Advantages and disadvantages of one party system
If there is a one-man rule in any place, there is no room for the formation of parties. When there is a one-man rule, there may be parties, now and then, among his advisers, but such parties can have no fixity. The stronger the ruler, the weaker will the parties be, and vice versa. Here we have parties, but no party system. But if there are more than one ruler parties are bound to occur.
Although there may be parties in the monarchy or in a state governed by the few, which is called oligarchy, such shifting alliances cannot be called parties in the proper sense of the term as we understand it now. These are groups rather than parties.
It is in the modern democracy that the party as a system has come into being. If all men could gather together in a public place, every man would be able to judge for himself and it would not be necessary to belong to any party. But modern democracies are large, and the government is carried on not directly by all the people but by certain members who are elected by them and here the party system is bound to be established.
When there are several hundred members forming the Parliament, they would create confusion if every man wanted to proceed in his own way. If every man wanted to go his own way, there would be chaos.
The first advantage of the party system is that it brings order into the sphere of politics and administration. Democracy, critics hold, is the rule of the mob, and the mob is notorious for its lack of discipline. If the members range themselves in different parties, each with its own leader, they behave like a well-organized army.
Another advantage of the party system is that it puts principles above persons. The parties have their own definite program. They are pledged to these and try to carry them out. There is no personal quarrel between one politician and another; all differences are raised to the higher plane of ideas and programs. The concentration on a plan of work rather than on personal attachments makes ordered progress possible. Just because parties stand committed to certain definite schemes which have to be worked out through graduated stages, they can carry on their work from generation to generation. The death of a leader does not mean the end of his work; the torch is carried on by his successors and with the march of years, the parties also go through a process of evolution.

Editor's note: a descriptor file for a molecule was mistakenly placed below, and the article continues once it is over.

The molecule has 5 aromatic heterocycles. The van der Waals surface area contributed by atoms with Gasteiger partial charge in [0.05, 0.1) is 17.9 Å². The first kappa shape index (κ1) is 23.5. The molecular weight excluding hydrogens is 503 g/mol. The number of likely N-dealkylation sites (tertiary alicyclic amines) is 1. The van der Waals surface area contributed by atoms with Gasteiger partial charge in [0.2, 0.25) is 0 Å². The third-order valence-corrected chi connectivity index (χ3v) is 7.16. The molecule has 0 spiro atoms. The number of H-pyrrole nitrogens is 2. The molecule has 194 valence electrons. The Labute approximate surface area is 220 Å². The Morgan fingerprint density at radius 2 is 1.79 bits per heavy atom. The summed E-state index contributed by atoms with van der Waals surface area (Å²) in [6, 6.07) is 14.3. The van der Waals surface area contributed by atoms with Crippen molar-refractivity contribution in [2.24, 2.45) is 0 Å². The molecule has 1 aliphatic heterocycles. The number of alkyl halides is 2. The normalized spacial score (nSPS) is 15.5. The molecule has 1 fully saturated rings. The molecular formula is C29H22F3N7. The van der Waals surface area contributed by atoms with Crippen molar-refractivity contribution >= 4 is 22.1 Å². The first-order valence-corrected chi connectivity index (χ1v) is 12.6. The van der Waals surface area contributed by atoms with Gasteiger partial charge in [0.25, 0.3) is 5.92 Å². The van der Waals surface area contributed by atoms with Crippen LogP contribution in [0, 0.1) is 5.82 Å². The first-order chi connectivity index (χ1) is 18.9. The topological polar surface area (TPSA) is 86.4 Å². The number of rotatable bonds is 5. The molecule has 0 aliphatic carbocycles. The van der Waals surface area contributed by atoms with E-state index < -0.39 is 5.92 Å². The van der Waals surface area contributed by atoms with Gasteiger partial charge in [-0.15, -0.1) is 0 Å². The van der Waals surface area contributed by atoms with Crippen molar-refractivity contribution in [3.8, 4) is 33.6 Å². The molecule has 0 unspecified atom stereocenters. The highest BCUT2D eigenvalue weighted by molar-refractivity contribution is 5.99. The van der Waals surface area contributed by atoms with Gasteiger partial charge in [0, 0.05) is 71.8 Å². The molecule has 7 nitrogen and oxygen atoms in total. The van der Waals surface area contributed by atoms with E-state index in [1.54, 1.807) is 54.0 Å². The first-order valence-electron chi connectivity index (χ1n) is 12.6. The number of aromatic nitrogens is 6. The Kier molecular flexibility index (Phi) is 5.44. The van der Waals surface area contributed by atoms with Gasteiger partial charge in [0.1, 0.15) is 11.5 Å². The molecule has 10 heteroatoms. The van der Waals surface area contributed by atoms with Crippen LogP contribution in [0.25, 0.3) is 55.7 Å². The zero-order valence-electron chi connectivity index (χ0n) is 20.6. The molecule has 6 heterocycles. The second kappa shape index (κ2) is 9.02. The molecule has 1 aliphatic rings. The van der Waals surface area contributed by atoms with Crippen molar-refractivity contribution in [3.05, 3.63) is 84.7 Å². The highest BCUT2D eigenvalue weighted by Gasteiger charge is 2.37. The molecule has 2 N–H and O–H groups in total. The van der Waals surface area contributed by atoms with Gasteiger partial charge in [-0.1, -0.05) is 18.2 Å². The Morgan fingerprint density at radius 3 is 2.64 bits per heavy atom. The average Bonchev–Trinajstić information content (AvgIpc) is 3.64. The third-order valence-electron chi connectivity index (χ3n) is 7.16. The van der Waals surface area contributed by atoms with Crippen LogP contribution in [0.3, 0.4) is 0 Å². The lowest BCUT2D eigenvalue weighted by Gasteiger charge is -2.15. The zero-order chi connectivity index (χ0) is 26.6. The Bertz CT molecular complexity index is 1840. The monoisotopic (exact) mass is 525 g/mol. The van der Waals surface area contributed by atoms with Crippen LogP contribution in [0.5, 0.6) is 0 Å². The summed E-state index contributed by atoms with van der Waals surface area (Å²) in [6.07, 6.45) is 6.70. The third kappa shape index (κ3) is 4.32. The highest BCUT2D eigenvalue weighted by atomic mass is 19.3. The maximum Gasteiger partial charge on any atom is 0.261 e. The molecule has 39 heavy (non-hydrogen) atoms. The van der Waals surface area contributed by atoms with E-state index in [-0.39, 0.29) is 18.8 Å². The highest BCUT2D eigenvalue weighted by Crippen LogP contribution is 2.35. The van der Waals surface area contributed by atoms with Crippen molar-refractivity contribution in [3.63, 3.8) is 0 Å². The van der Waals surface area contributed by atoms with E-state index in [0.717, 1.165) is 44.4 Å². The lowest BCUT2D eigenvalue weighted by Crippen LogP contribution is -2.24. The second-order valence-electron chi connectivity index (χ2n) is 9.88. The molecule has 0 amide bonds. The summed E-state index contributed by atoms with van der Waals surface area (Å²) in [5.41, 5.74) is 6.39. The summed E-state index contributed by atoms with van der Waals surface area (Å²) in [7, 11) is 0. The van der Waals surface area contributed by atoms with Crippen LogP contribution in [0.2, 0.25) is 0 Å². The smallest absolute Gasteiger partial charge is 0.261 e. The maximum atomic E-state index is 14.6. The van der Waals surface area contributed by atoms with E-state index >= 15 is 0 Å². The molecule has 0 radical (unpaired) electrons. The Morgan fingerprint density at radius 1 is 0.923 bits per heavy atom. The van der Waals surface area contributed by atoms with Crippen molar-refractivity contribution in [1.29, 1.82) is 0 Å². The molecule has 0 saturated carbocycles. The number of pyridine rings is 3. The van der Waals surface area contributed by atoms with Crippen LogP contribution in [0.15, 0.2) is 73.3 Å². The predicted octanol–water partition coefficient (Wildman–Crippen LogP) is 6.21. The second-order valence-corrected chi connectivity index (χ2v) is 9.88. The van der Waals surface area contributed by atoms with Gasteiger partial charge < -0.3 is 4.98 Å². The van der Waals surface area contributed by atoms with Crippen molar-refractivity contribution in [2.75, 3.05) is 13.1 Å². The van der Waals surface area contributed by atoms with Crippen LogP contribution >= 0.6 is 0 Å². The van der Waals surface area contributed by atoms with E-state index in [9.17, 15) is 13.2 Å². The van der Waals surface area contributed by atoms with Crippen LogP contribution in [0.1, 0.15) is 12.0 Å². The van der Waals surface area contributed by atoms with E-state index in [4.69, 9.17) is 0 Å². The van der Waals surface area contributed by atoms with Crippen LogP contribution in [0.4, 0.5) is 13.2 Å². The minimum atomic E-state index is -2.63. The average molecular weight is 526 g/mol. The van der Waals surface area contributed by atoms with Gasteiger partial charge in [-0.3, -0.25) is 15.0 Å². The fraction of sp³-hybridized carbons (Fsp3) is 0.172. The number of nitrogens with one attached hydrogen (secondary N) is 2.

This system is very useful to the electors too. They cannot know most of the candidates who seek their votes. They may know some by name or from a distance, and there is a gulf of difference between knowing a man personally and knowing him politically. If there are parties, the elector need not know who the candidate is. Is it enough for him to know what the principles of the party are? If the principles are good, the quality of the man will not matter much, and if the principles are bad, the presence of good men will not improve matters very much. Not that efficiency and character are without any importance, and parties, too, are formed by man. But in a party system, the importance of individuals is reduced to a minimum.
The party system, in spite of its popularity, is not without its disadvantage.
Its primary disadvantage is that as there are different parties, each competing with the other, there is a tendency to mutual fault-finding and to self-advertisement.
The result is that there are too much talk and too little of work. The leaders of parties are more eager to deceive the electorate with loud promises than to serve them with solid work, and often their politics consists chiefly in throwing mud at their opponents.
Another disadvantage of the party system is that it has a tendency to check the growth of personality. We care only about party labels and do not look at the qualities of men. The great man is only a party man. Although he may have a towering personality, we press him until he fits into the party frame. If he does not fit into the frame, he will be thrown out. The result is that the great man finds little scope for his talents and the party is managed by clever and unscrupulous intriguers who, in the name of discipline, check not only independent thinking but also intelligent criticism.
Even within the party leader are more or less the dictator and other members-only his agents. The countries in which this form of government is in power claim that they can carry through reforms quickly and the destruction of opposition parties have only meant the end of the meaningless talk and false propaganda.
What the future of the party system will be nobody can say. It seems that if democracy is to survive, it must make use of party government, by which is meant not the dictatorship of one party but the working of different parties through general elections. Its advantage is that it rests on free expression of opinion which no dictatorship can tolerate. Its disadvantage is that it mistakes mere talk for work. Possibly there will be a compromise between effective work and free expression of opinion. Party discipline will be stricter and the party machinery will be stronger, which will ensure the Mere emphasis on active work. On the other hand, even the dictators will be found to admit that no real progress will be possible if work is not amenable to criticism from the outside.
Also Read: Electoral Reforms